Out With the Old, in With the New: Is Cale Millen the Ducks’ Next Big QB?

Zeke Lerner-Wood Recruiting 21 Comments

West Coast football runs strong in the Millen family. Former NFL quarterback Hugh Millen played for the University of Washington, even leading the Huskies to a victory at the 1985 Orange Bowl before continuing his career professionally. Millen’s second son Clay Millen recently committed to Arizona. And Cale Millen, Hugh’s eldest son, signed with the Ducks in December of 2018. Clearly Cale has the best decision-making skills in the family! 

Cale Millen is a pro-style quarterback like his father. Millen attended Mount Si High School in Snoqualmie, WA where he lettered for three years, graduating with 104 touchdown passes against only 19 interceptions. ESPN ranked Millen the No. 3 overall player in Washington.

Millen chose Oregon over other competitive programs such as Arizona State, Washington, and UCLA. He also decommitted from Northwestern before joining the Ducks. You can read our analyst’s initial impression of Millen here.


Millen shortly after a game at Mt. Si High School

Despite his Dad’s alma mater, Millen has had his eye on Oregon for a few years. He cites his longtime love for the Ducks in an article written by Ryan Thorburn from Duck Sports

“I wasn’t really hot on the Huskies ever,” Millen said. “I played the NCAA Football games and I’d actually play as Oregon. And if my dad was coming down in the basement, I’d always turn the TV off real quick because I didn’t want him to see me playing Oregon.”

Weighing 211 pounds and standing at 6’3″, Millen has a great physical build for a quarterback. He already has a year under his belt working with collegiate-level nutritionists and workout regimens, too, so he’s physically prepared to take the field. Millen controls the field in his high school tapes, floating through pockets and past defenders, and quickly dishing off passes to zigging and zagging receivers. His footwork is superb as well, defined by quick, steady and firm steps to create space.

Millen’s decision making also stands out. The time he takes to look up, read the field, identify space, make a decision and create is ridiculously fast, a sure sign of understanding how the game flows really well — perhaps a result of growing up in a football family.

The largest weaknesses in Millen’s game is his range. Millen really thrives in short to medium distances, lasering passes straight into the hands of receivers with minimal time on the ball, but on the longer passes he sometimes struggles. With a little more physical development, he could become more comfortable with those further ranges and be a more complete player. 

One of the biggest factors concerning Millen’s 2019 playing time was Justin Herbert’s decision to return for one more season. This resulted in Tyler Shough securing the competitive second-string spot, leaving Millen’s status as a redshirt somewhat cemented for the season. In addition, Millen was unfortunately injured in late October with a shoulder injury. 


Millen “throwing his O” with Mario Cristobal and Marcus Arroyo.

This year, the Ducks have a lot of options for the quarterback position. Shough is favored to man the helm, but Millen’s shot at the second-string spot isn’t clear cut. Newly enrolled 4-star recruits Jay Butterfield and Robby Ashford are both bringing a lot of excitement to the table as well. It will surely be a tense competition on the field for playing time.

It’s a bit nerve-wracking to be jumping into a new season with four relatively untested quarterbacks, but it’s refreshing to know that the roster is stocked with variability and options, and hopefully the lack of a clear starter for the position creates healthy competition between the players. 

I think Millen would fit with the Duck’s play style really well. He reacts quickly, and is able to get those short to mid-ranged passes off tightly and accurately. He has a year with the program under his belt, which does give him a slight edge up on Ashford and Butterfield when it comes to playing time.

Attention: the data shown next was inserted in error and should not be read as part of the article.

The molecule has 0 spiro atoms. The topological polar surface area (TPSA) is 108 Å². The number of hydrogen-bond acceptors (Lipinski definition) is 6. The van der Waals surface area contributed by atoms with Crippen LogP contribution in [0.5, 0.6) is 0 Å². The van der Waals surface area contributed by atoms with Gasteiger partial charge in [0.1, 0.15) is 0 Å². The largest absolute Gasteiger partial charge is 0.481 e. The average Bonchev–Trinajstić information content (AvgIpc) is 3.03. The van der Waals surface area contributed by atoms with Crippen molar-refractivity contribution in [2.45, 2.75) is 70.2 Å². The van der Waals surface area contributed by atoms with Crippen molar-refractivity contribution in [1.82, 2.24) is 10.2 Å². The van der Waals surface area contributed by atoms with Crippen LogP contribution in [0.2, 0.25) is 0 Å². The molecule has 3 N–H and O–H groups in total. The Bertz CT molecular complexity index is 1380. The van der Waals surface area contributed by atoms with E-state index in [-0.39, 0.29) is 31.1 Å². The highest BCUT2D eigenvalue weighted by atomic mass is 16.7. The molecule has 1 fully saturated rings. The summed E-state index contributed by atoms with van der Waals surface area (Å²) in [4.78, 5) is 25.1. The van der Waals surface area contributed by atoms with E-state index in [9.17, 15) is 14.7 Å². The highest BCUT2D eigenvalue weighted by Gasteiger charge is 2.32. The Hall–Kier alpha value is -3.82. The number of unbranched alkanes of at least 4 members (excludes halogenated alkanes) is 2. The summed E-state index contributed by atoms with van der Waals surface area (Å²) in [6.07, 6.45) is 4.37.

No matter what the roster looks like when the dust settles, Millen has a lot to offer for the team, and will continue to grow on and off the field. What will the future for Oregon’s quarterbacks look like?

Zeke Lerner-Wood
Alameda, CA
Top photo from Video

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Cale has a younger brother, Clay that signed with Arizona. Now if Clay gets to actually play in college games at Arizona and Cale sits on the bench for his college career at Oregon, then tell me again who made the wiser decision ??

The QB barn at Oregon is full and getting bigger each year. And Cale is not #1 and has a lot of competition.


Other reasons for Millen to stay. Given the uncertainties, I have to believe that Ashford has to be weighing his option to pursue a baseball career. Anthony Brown is a one year player. Granted that Ty Thompson is likely to stick with his commitment and he is really very highly rated. But given all that is up in the air about college football right now – jumping to any other program is a crap shoot.

David Marsh

After quickly looking through the comments I noticed no one is talking about Anthony Brown… Then to shamelessly plug my own article from yesterday (go read it if you haven’t) we do have a grad transfer quarterback in all the competition this year.

I would LOVE to see any quarterback Oregon has recruited emerge as the starter. Right now Shough and Brown are the two to beat and I am all for Mullen to beat them both out but with his injury last year he may need another year of full practice to break ahead of the rest.

With the addition of Brown this year I think the competition in the quarterback room is going to be something fierce. I also think as fans we find “the guy” we want it to be because of the recruitment rankings they may come in with… But we are always happy if we get a quality signal caller. We are fickle that way…

Also quality backups are super important… The backup quarterback spot is the most important position not on the field.

Charles Fischer, Mr. FishDuck

As a self-described Shameless Beggar, (You have to be in order to have an All-Volunteer website) I approve your shameless plug because it is a great article for all to read!


I remember the year the Ducks went through 5 or 6 quarterbacks due to injuries, so my feeling is there can never be too many!


I think Cale should transfer. We took in 2, 4 year, QB’s for 2020 and we have one of the top QBs in the country for 2021.

The reality of this program with the increases in talent level every year is that if you weren’t in the two deep already, you’re better off transferring, because you’re likely never going to see the field. The only exception would be high ceiling 3 star needing a lot of development, but with Cale being filled out physically and son of a high level QB, he does not fit that description.